by Lisa Samin
The Jews of Yemen celebrate Passover with their own set of customs.
Growing up in a secular home on Long Island, New York, our Passover Seder was a large family gathering that consisted of good food and sweet Manischewitz wine. There was the Passover silver taken out only for this holiday, the symbolic Seder plate and each person reading a passage at the beginning of the Haggada until everyone got hungry.
As a result, when I became more religious, made aliya and married a Yemenite Israeli, I thought that the Seder we celebrated with my husband’s extended family was the norm of a traditional Seder. Only in speaking with our non-Yemenite guests did I realize that a Yemenite Seder had quite a few different customs.
For example, there is no Seder plate, as the entire table is the Seder plate. Green lettuce, scallions, celery and radishes are arranged beautifully on the table itself, in the order of the Seder plate, with small bowls of the meat, eggs and haroset placed between the greens.
The haroset is called “doukah,” which is ancient and appeared once in the Talmud Yerushalmi (Pessahim 10-c), as is written: “Why is it called doukah, because she grinds (dochah) it with him.”
My in-laws always made the doukah together. They would sit on low stools and grind the ingredients in a gold-colored mortar and pestle that was similar to the one they had in Yemen. This was a ritual that was passed down to the children and grandchildren, including my own children.
Why the grinding? Because the doukah is a rich blend of dates, raisins, almonds, pecans and sweet wine, seasoned with lots of cinnamon, cardamom and cloves. The consistency, as the children were told when they were little, was like the soft cement the Jews used when they were slaves in Egypt. No apples or walnuts were to be found.
In contrast to the custom prevalent among Ashkenazi and Sephardi Jews, who recite a blessing over two and a half matzot, Yemenite Jews recite the blessing over one and a half matzot, on the Seder night and all the other nights of Passover. According to Zemach Keissar from Bar-Ilan University’s Department of Hebrew Language, Maimonides (Hilchot Hametz Umatza, 8-6) specifies: “He takes two sheets [of matza], places the halved one within the whole one and recites the blessing “Hamotzi lehem min ha’aretz” (Who brings forth bread from the earth).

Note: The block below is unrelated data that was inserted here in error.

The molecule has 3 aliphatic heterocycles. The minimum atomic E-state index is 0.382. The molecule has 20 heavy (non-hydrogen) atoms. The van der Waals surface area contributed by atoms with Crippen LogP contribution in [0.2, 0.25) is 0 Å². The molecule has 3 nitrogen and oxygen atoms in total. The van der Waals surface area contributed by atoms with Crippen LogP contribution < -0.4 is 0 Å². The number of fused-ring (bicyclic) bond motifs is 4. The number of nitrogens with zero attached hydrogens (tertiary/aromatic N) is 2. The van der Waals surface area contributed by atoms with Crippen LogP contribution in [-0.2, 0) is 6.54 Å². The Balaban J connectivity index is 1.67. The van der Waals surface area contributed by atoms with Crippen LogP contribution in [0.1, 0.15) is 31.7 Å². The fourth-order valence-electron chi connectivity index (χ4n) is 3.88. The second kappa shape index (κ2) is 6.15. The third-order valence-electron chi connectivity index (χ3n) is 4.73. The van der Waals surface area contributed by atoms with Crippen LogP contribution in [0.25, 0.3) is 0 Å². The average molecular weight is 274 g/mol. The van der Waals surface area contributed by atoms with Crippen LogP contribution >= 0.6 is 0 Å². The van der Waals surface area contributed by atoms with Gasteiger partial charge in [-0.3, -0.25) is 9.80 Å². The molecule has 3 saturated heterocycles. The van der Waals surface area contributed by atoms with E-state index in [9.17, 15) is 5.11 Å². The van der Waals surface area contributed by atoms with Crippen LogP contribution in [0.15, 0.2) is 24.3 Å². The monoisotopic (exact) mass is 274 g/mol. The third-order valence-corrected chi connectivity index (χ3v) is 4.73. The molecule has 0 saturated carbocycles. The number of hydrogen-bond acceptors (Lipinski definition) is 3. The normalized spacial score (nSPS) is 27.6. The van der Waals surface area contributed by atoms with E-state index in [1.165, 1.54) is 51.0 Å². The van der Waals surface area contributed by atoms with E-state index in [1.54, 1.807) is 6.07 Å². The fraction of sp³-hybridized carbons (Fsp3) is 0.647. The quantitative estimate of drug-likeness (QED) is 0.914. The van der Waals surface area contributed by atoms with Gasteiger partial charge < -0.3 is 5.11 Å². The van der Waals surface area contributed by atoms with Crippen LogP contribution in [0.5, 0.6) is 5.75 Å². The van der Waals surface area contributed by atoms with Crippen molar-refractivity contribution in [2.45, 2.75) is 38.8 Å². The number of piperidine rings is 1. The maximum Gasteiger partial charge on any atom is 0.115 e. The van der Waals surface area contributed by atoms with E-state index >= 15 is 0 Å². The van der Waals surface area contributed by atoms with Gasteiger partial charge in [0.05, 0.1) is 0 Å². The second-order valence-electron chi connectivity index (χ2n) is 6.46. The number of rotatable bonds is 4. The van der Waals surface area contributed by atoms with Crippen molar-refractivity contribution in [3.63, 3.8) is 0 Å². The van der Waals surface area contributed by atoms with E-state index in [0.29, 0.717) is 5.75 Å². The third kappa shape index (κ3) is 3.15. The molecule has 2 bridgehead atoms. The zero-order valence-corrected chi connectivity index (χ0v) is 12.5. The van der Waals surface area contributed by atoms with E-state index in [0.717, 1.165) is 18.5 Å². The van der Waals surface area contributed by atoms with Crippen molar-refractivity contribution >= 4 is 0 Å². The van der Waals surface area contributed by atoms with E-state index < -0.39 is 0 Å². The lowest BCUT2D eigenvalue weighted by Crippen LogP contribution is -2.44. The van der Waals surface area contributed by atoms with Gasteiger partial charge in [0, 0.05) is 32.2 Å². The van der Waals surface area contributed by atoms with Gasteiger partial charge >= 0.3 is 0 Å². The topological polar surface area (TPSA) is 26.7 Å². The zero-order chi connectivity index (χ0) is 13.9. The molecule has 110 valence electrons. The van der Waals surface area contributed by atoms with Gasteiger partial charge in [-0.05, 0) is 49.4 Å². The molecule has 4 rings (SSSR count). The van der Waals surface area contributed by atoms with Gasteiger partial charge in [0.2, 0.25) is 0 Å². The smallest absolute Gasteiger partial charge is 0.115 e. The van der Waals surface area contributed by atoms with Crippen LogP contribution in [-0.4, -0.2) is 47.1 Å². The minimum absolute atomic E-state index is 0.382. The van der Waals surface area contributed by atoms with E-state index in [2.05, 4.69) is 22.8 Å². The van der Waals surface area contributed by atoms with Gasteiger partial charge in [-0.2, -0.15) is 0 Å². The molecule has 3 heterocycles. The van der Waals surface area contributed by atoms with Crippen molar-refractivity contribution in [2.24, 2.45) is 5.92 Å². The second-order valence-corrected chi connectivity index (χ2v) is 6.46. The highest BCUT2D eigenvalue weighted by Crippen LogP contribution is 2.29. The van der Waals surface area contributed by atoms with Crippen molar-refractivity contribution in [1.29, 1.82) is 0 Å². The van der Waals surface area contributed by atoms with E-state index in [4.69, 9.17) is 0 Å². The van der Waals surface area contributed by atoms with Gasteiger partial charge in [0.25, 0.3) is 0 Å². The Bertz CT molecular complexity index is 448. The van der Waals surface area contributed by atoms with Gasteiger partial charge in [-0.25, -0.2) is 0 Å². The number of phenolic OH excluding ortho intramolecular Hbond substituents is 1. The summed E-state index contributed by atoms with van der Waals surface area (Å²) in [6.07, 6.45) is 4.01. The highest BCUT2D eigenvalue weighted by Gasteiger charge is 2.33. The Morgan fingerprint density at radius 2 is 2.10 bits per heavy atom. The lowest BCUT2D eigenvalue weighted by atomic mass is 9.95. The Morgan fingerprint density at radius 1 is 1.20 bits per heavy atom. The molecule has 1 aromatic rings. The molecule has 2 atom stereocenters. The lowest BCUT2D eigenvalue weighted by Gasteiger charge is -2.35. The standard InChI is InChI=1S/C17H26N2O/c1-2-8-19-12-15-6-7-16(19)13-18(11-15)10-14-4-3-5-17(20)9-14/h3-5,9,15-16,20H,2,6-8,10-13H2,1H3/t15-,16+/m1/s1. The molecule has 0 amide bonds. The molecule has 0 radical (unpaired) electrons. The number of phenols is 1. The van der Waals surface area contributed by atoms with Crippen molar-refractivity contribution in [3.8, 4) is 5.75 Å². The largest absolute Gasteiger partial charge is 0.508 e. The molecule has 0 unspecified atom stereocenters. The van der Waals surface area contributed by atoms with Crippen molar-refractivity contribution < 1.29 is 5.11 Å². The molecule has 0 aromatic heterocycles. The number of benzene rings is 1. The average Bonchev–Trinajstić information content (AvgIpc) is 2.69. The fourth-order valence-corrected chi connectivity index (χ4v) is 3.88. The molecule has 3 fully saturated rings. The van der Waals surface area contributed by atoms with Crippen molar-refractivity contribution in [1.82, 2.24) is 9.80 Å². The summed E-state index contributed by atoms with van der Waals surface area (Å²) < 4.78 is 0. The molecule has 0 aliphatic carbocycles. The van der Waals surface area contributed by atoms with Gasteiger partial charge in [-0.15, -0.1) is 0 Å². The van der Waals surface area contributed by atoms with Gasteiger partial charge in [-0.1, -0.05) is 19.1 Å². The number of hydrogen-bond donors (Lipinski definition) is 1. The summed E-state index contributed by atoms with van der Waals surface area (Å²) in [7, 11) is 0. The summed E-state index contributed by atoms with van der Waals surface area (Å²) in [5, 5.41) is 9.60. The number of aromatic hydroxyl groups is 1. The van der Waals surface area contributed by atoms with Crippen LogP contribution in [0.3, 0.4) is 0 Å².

The matza has a soft, almost pitalike consistency and is made in an open clay oven called a tabun. In Yemen, the matza was made fresh every day in the tabun. There was no store-bought matza.
There is a famous story of an emissary from Israel who visited the Yemenite community in the early 1800s and would not eat the matza because he thought it was too thick.
However, the head of the community proved to him that this matza was the actual way that matza should be made. The order of the four questions is also slightly different.
And in addition to the traditional four questions, one of the children recites “Ma cha bar,” a lengthy monologue in Arabic that summarizes in a very humorous and easy to understand way the Exodus from Egypt. The child holds an egg while saying this, and everyone at the table corrects the Arabic pronunciation in good spirit. The original reason for this was so that the women and children, who did not speak Hebrew in Yemen, would understand the story of the Exodus.
After Ma cha bar, the leader of the Seder takes the afikoman, which is wrapped in a tallit, slings it over his shoulder and tells everyone that he is walking to Jerusalem.
This is to remind the children of the way the Jews left Egypt. The leader leaves the house for a few minutes, and it is customary for the children to run after the leader and tell him to come back and continue the story of the Seder.
The traditional Seder food is Yemenite soup, made with chicken or meat, potatoes, onions and rice that is meticulously cleaned so there is absolutely no doubt that it is kosher for Pesach. The matza is broken into small pieces, the soup is poured over this, and it is called “phatoot.”
The Yemenites eat this as a meal every day of Passover. My children ate this for years; but now that they are older, they have decided to add more variety to the Passover menu.
Although “Had Gadya” was not sung in Yemen, many families have added it to their Seder in Israel, although my husband’s family sings it with a Yemenite melody. When the Seder comes to a close, well after midnight, it ends with the singing of The Song of Songs, Shir Hashirim.
There is another custom that I remember from my late mother-inlaw, although I am not sure it is Yemenite. After the children fell asleep, she would put walnuts under their pillows. When they found them in the morning, she would tell them with a smile, “This is your present from Eliyahu Hanavi.”
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